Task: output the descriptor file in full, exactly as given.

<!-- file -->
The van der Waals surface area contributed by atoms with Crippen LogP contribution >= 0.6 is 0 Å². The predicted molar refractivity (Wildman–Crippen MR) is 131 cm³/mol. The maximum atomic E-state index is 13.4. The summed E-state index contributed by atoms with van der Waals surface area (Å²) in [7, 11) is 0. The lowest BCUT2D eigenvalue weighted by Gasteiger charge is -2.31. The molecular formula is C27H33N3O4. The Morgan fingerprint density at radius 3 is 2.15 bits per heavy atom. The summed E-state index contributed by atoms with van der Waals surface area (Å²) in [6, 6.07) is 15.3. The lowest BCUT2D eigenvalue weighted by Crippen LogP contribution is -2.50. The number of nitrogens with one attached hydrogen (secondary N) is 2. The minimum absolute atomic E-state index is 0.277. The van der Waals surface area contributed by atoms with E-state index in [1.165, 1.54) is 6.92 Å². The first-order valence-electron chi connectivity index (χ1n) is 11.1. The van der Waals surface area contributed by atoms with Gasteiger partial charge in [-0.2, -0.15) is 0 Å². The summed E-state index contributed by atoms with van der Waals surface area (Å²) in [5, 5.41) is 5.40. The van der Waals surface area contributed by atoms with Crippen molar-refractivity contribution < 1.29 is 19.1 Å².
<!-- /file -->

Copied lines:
The van der Waals surface area contributed by atoms with Crippen LogP contribution >= 0.6 is 0 Å². The predicted molar refractivity (Wildman–Crippen MR) is 131 cm³/mol. The maximum atomic E-state index is 13.4. The summed E-state index contributed by atoms with van der Waals surface area (Å²) in [7, 11) is 0. The lowest BCUT2D eigenvalue weighted by Gasteiger charge is -2.31. The molecular formula is C27H33N3O4. The Morgan fingerprint density at radius 3 is 2.15 bits per heavy atom. The summed E-state index contributed by atoms with van der Waals surface area (Å²) in [6, 6.07) is 15.3. The lowest BCUT2D eigenvalue weighted by Crippen LogP contribution is -2.50. The number of nitrogens with one attached hydrogen (secondary N) is 2. The minimum absolute atomic E-state index is 0.277. The van der Waals surface area contributed by atoms with E-state index in [1.165, 1.54) is 6.92 Å². The first-order valence-electron chi connectivity index (χ1n) is 11.1. The van der Waals surface area contributed by atoms with Gasteiger partial charge in [-0.2, -0.15) is 0 Å². The summed E-state index contributed by atoms with van der Waals surface area (Å²) in [5, 5.41) is 5.40. The van der Waals surface area contributed by atoms with Crippen molar-refractivity contribution < 1.29 is 19.1 Å².